Making a Dream Reality: Return to Antarctica

Pleneau Bay, Antarctica

Antarctica is often described as a once in a lifetime travel experience. But I’m about to become one of the lucky travellers who are ignoring this with a return visit.

The cost, distance and effort to reach Antarctica often see it referred to as a once in a lifetime experience. Those fortunate enough to make it to this other-worldly destination describe it as a travel highlight, a photographer’s playground or even a life-changing experience. Many of them leave the ship reluctantly and immediately begin dreaming of a return visit. For some it remains a fantasy, for the lucky ones it becomes a reality.

I’m one of the lucky ones.

Orne Harbour, Antarctica

When I stepped off Quark’s Ocean Diamond early last year, I knew I’d be back. I didn’t know when, I didn’t know how, but I had unfinished business with Antarctica – and I felt it had unfinished business with me.

Although the memories of my adventures through the Falkland Islands, South Georgia and Antarctica provided a shield against the threat of reality, the months following my return felt anti-climactic. And I wasn’t alone. Other travellers I’d stayed in touch with were also finding it hard to let go of the magical experience. Antarctica is like a drug that enters your system and never really leaves.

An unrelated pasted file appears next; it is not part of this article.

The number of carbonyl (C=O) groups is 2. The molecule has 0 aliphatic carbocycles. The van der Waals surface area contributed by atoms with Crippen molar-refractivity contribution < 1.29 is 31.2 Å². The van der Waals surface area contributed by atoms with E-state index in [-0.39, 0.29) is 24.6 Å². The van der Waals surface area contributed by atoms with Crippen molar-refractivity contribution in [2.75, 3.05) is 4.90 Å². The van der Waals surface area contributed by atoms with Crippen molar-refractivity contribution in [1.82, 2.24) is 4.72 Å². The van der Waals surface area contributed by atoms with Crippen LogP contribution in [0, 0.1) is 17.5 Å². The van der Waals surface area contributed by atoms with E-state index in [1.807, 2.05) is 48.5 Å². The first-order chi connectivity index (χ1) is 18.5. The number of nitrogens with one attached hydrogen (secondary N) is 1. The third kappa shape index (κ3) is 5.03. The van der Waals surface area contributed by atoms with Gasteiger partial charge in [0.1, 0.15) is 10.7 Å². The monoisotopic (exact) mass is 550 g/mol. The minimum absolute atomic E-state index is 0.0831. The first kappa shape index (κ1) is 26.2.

Zodiac Cruising - Neko Harbour, Antarctica

Was Antarctica a life-changing experience for me?

Not exactly – I’d already had that moment a few years earlier when an extended career break and round-the-world trip introduced me to the possibility of a more rewarding and balanced lifestyle.

But it was a lifestyle affirmation.

It reminded me how energising it was to explore the world beyond the comforts of my own home. It connected me with travellers from all walks of life, new friends united by a common interest. It confirmed that the lifestyle change I had recently made, to re-balance the scales between my career and the travel and photography that made me feel most alive, was a rewarding once.

Pleneau Bay, Antarctica

It created an exhilarating sense of freedom, an appreciation of how beautiful the world can be and an energising desire to embrace the moment, instead of dwelling on the past or worrying about the future. Never before had I felt so connected – to both the world and within myself. It was a feeling I wanted to bottle, to remind me how fulfilling it is to live life instead of just existing.

But I can’t bottle it. So I’m doing the next best thing – returning to experience it all over again!



Kellie Netherwood-5932How am I planning and packing for Antarctica the second time round? What will I do differently and what will be the same? Stay tuned for upcoming posts.




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Kellie is a traveller and photographer who is most at home when exploring the world beyond it. Through the intersection of her travel, writing and photography passions, she shares her experiences to inspire others to create there own. The desire to live life instead of existing through it has introduced Kellie to inspirational locations throughout seven continents and from this a passion for landscape and wildlife photography has evolved. She feels a particular connection to the polar regions and Africa. You can see more of her photography at


  1. Staying tuned Kellie. Fingers crossed some more posts come through before I leave in 33 days time.


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